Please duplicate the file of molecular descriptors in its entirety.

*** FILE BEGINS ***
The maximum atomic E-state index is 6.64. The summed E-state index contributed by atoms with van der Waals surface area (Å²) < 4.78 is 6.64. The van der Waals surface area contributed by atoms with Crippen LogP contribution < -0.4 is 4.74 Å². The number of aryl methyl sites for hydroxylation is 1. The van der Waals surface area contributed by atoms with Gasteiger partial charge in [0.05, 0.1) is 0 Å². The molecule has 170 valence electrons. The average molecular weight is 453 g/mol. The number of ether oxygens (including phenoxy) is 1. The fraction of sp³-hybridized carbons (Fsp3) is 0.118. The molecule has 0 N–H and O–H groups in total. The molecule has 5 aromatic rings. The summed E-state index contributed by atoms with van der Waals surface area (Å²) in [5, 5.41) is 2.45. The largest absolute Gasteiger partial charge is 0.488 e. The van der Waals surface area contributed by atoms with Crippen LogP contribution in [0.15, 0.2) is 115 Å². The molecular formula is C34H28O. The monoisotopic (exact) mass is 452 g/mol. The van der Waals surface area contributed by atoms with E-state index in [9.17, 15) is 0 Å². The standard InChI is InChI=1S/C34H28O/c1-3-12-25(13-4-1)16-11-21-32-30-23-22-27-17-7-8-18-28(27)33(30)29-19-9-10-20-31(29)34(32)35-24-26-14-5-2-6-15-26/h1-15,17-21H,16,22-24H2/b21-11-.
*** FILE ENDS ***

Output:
The maximum atomic E-state index is 6.64. The summed E-state index contributed by atoms with van der Waals surface area (Å²) < 4.78 is 6.64. The van der Waals surface area contributed by atoms with Crippen LogP contribution < -0.4 is 4.74 Å². The number of aryl methyl sites for hydroxylation is 1. The van der Waals surface area contributed by atoms with Gasteiger partial charge in [0.05, 0.1) is 0 Å². The molecule has 170 valence electrons. The average molecular weight is 453 g/mol. The number of ether oxygens (including phenoxy) is 1. The fraction of sp³-hybridized carbons (Fsp3) is 0.118. The molecule has 0 N–H and O–H groups in total. The molecule has 5 aromatic rings. The summed E-state index contributed by atoms with van der Waals surface area (Å²) in [5, 5.41) is 2.45. The largest absolute Gasteiger partial charge is 0.488 e. The van der Waals surface area contributed by atoms with Crippen LogP contribution in [0.15, 0.2) is 115 Å². The molecular formula is C34H28O. The monoisotopic (exact) mass is 452 g/mol. The van der Waals surface area contributed by atoms with E-state index in [9.17, 15) is 0 Å². The standard InChI is InChI=1S/C34H28O/c1-3-12-25(13-4-1)16-11-21-32-30-23-22-27-17-7-8-18-28(27)33(30)29-19-9-10-20-31(29)34(32)35-24-26-14-5-2-6-15-26/h1-15,17-21H,16,22-24H2/b21-11-.